Updated February 23, 2021 - 7:47 am
As the first Clark County School District in-person school board meeting Thursday nears, high school athletes and their parents are keeping the pressure on Superintendent Dr. Jesus Jara.
Jara has consistently stated athletics will not be allowed to resume for CCSD member schools until students are back doing some form of in-person learning. Prekindergarten through third-grade students will begin a hybrid learning model March 1, but there is no timetable set for students in any other grades.
CCSD sat out the winter sports season and is the only one of the state’s 17 districts to have decided not to bring back the fall season, which is set to begin March 4.
“We’ve been having finger-pointing on who’s holding it back, and it’s clear it’s Jara,” said Anna Binder, the mother of six children in the district. “With anything you want to see change, you have to get out there.”
Thursday’s school board meeting will be held at 5 p.m. in the Lowden Theater at the Las Vegas Academy of the Arts High School. A rally is set to begin an hour before the meeting.
Tara Perez, the mother of two high school students, has been active on the Let Them Play Nevada social media sites. She posted a flyer on the group’s Facebook page Monday for students and parents to get their car windows painted Monday and Tuesday at Lorenzi Park.
“In advance of Thursday’s rally, let’s push hard this week,” Perez’s Facebook post said.
Parents have flooded the public comment segment of the last two meetings with pleas for Jara to reconsider his stance on resuming sports or at least to add an agenda item for it to be discussed in the next meeting.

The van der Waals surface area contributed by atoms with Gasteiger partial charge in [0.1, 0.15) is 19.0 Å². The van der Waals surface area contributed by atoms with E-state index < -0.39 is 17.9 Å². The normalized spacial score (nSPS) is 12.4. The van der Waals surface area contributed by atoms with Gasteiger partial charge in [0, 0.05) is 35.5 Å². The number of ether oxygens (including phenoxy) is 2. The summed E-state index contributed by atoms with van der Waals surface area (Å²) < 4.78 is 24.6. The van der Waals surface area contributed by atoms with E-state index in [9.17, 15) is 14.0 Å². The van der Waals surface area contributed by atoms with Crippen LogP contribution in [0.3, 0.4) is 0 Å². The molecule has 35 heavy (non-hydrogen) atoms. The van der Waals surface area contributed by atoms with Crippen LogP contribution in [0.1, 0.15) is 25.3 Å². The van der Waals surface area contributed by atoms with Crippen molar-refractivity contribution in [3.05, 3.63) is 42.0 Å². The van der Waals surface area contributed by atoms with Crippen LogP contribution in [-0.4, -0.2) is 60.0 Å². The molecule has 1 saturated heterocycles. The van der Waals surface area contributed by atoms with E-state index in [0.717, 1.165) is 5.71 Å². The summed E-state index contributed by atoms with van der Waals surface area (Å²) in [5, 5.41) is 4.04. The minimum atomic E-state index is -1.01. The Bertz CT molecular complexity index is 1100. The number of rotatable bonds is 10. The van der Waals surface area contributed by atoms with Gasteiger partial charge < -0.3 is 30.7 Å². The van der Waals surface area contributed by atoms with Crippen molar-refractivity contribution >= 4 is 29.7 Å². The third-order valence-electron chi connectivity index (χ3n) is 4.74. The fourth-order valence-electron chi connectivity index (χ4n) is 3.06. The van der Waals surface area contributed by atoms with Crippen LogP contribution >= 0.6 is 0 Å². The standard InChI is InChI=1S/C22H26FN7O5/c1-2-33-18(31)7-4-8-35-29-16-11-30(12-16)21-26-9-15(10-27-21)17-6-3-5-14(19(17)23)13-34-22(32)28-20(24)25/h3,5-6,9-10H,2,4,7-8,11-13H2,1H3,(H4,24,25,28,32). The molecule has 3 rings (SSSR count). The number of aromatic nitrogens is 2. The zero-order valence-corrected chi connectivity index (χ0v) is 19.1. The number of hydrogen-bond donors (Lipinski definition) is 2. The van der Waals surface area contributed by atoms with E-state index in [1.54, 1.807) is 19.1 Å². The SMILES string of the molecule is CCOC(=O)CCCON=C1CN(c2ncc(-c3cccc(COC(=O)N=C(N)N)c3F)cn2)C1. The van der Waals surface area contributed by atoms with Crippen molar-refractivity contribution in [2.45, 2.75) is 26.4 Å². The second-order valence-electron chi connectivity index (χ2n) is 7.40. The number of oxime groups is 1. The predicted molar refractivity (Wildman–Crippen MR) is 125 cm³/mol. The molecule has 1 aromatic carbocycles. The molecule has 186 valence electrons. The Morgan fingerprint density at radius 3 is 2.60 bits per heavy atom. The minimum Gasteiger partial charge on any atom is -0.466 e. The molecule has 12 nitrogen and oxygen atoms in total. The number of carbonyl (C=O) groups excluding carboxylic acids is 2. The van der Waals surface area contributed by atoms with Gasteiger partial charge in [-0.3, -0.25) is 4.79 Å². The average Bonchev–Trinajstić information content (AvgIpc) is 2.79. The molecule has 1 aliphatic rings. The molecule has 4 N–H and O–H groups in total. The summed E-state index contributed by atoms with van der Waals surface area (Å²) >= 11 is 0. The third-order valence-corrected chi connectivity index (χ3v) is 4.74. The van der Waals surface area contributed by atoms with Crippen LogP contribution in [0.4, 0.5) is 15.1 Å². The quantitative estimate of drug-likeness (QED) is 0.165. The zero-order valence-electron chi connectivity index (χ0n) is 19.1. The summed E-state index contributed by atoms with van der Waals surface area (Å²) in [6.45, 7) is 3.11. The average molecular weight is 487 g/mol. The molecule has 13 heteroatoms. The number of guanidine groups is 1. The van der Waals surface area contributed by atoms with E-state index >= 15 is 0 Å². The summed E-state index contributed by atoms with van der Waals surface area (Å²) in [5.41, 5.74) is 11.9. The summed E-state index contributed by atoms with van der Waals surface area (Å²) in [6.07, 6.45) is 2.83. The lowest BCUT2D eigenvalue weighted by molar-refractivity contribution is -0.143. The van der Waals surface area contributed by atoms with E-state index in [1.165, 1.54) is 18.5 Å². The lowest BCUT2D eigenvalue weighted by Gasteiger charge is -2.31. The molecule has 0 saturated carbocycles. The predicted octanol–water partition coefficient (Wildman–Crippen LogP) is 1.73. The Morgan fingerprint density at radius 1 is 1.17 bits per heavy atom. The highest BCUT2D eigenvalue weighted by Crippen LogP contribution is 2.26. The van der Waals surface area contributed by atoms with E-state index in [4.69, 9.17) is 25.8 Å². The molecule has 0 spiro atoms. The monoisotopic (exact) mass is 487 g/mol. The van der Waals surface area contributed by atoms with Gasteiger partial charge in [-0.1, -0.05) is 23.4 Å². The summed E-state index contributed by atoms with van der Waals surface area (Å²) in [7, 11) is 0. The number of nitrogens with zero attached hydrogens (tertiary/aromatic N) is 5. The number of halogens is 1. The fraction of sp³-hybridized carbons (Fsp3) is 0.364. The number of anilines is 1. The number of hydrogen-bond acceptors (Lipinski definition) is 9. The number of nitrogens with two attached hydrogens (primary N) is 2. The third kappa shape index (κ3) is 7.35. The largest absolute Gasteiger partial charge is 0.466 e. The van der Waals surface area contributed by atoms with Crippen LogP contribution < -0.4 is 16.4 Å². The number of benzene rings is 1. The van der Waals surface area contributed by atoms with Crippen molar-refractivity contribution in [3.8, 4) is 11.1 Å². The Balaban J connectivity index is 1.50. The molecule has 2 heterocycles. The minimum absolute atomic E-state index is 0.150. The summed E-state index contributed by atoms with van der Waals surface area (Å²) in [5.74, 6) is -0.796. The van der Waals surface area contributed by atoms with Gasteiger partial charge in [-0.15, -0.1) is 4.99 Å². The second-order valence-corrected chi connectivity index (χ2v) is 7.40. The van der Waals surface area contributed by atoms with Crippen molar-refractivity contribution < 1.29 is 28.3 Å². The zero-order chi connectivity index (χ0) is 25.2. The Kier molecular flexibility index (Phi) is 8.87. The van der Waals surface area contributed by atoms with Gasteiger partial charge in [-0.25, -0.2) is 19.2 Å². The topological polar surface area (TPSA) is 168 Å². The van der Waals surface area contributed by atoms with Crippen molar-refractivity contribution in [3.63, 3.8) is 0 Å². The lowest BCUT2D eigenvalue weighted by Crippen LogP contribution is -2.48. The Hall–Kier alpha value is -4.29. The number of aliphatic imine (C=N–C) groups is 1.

So far, neither has happened. A call to Jara on Monday seeking comment was not returned.
Nate Boyack, the father to four children in CCSD including a freshman and junior at Centennial High School, sent Jara and school board members an email asking for students to be allowed to play.
His email pointed out that while COVID-19 has been a challenge for everyone, it’s been particularly hard on children who are missing out on social interaction and that the latest statistics from the Centers for Disease Control and Prevention show sports can be played in a safe environment with “minimal risk of harm.”
Boyack said he’s fortunate in that he can take his children out of state to play club sports, but that’s a luxury not afforded to lower-income families.
“One of the most frustrating things is we can travel to Utah and sports are fully on, but you cross the state line to Nevada and it’s all shut down,” Boyack said. “It’s time to get back to some kind of normalcy.”
Binder united early on with Dennis and Nicole Goughnour, the founders of Let Them Play Nevada on Facebook and Twitter, and helped them plan rallies at the CCSD administration building and school campuses across the valley.
She has also helped coordinate communications with the school board and other local and statewide officials, leaving no stone unturned in keeping the issue at the forefront.
“A lot of hours have been invested over a long time, and we’re seeing what’s coming together,” Binder said. “If they’re not hearing it, they don’t have to talk to us. So we’re flooding them with so many emails and phone calls they can’t ignore us.”